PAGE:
Obamacare's subsidies are heavily skewed toward the lower end of the income scale, in other words. Further, people who don't qualify for subsidies can often find more choice of carriers and plans elsewhere.
In that regard, it is worth noting the experiences of two Blue Cross carriers that stayed off the exchanges. One of them, Mississippi Blue Cross and Blue Shield, has actually seen 14 percent growth in its off-exchange individual-market enrollment since the exchanges opened. The other — Wellmark, the parent company of the Blue Cross plans in Iowa and South Dakota — saw its off-exchange individual-market enrollment shrink by only 8 percent over the same period. These results suggest that there is little downside for insurers in not joining, or exiting, the exchanges.
Given all of this, it is no surprise that the most recent exchange enrollment report from the Department of Health and Human Services shows that 84 percent of exchange enrollees qualify for tax credits, and that 67 percent (two-thirds) of that subset are also enrolled in reduced-cost-sharing plans.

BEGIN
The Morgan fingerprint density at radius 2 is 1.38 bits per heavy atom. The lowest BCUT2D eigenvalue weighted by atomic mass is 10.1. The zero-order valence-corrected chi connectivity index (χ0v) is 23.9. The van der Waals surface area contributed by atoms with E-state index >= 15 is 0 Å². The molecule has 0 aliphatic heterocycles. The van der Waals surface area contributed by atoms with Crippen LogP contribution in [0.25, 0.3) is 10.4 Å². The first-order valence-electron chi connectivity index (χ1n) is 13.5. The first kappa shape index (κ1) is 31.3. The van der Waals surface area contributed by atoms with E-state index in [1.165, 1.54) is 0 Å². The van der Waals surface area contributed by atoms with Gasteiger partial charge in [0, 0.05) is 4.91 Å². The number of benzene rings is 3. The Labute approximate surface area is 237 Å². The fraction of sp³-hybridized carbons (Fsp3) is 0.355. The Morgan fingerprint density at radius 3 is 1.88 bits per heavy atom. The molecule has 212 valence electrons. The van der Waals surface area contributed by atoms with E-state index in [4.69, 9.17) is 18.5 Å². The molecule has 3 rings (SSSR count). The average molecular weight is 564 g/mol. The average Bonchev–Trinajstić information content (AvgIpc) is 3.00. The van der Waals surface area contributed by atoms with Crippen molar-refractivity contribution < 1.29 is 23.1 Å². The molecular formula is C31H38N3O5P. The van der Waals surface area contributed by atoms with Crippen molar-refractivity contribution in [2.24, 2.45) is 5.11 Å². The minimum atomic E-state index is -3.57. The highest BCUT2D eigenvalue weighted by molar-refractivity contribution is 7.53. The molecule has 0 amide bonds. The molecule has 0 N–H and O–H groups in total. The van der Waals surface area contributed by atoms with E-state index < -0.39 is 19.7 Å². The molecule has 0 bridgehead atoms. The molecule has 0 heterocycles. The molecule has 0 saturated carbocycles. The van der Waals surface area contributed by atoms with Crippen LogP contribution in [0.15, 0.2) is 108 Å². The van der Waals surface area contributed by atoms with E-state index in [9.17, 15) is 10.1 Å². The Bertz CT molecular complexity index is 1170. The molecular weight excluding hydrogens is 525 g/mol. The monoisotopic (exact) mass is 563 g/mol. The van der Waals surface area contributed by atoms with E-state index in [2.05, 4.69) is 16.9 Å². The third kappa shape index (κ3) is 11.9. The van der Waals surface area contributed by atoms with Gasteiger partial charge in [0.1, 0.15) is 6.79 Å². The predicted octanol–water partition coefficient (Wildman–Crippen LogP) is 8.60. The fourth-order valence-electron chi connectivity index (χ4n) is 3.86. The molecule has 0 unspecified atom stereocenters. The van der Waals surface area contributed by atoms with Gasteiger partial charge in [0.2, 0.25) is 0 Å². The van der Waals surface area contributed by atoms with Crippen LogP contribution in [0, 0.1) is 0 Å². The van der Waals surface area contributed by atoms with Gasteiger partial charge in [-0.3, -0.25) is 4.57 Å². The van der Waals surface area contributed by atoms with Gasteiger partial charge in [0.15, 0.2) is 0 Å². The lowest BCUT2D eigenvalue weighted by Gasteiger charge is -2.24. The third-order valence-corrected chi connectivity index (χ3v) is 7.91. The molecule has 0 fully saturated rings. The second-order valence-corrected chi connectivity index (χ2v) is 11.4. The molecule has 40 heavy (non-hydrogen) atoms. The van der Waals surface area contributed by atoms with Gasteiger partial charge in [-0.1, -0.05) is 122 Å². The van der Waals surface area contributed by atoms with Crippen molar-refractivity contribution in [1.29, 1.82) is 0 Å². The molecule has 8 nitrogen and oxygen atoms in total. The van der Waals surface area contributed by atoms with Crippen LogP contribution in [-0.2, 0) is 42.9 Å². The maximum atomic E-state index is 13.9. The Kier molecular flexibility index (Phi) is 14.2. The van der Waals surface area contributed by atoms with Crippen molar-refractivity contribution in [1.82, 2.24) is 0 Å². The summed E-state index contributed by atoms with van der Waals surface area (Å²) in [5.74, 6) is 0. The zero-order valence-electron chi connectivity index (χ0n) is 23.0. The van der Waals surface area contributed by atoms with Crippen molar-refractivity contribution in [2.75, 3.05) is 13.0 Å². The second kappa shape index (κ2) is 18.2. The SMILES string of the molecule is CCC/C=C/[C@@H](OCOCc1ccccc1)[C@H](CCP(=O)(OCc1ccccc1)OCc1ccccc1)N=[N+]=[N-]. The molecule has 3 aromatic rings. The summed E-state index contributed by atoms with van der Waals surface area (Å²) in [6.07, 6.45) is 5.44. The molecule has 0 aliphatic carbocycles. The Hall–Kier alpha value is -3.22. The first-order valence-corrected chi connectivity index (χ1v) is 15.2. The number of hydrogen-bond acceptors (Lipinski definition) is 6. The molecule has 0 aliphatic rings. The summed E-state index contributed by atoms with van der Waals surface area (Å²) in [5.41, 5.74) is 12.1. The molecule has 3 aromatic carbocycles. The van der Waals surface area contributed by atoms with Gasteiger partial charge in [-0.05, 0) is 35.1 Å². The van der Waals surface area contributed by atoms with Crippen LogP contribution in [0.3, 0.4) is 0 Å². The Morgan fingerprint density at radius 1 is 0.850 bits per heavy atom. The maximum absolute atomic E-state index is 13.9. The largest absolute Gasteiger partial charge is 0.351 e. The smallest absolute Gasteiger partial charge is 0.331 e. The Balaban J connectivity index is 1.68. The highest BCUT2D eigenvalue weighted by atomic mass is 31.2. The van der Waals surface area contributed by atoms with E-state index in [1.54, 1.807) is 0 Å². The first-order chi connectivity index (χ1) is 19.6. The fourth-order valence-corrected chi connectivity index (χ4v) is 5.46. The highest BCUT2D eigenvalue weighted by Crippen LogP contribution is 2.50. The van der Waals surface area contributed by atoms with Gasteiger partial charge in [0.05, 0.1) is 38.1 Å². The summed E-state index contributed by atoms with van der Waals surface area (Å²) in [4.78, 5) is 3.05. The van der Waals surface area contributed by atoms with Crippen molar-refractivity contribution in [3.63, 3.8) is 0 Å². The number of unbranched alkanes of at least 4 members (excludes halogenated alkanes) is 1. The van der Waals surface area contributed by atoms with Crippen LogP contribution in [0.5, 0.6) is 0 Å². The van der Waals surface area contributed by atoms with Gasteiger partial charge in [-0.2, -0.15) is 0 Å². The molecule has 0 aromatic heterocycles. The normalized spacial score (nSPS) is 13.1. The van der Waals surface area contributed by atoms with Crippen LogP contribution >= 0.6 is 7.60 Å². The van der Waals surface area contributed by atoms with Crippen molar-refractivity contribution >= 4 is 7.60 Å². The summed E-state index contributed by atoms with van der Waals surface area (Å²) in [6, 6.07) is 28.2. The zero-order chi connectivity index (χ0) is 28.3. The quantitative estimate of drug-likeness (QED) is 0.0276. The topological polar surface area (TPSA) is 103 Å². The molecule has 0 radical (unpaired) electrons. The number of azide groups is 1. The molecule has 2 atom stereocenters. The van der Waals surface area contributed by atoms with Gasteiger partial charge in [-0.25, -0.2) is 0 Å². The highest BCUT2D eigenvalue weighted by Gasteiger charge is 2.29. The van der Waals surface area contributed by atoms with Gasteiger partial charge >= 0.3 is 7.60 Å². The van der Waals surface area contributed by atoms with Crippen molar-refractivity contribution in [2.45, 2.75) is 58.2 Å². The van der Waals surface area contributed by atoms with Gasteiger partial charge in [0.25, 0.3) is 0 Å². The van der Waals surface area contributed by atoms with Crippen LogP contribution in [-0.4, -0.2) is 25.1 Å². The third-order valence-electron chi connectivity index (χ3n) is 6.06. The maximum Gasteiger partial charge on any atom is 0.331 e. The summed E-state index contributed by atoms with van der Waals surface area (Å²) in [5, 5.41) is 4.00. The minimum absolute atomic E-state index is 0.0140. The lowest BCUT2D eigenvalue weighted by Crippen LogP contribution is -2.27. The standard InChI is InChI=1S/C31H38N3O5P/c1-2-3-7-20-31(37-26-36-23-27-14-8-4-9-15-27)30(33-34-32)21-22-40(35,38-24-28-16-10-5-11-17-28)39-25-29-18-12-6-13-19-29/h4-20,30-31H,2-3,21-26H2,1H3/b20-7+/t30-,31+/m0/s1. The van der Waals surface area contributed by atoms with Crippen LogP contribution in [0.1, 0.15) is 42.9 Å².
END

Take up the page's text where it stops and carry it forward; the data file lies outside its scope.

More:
What this means is that the exchange market is much more similar to the Medicaid managed-care market — in which private plans contract with state governments to cover the poor, and aim to keep costs down by limiting their provider networks to doctors and hospitals willing to accept lower payment rates — than to the traditional individual-coverage market.
Interestingly, some insurers, notably Molina and Centene, picked up on that difference between the two markets, while United and others apparently did not.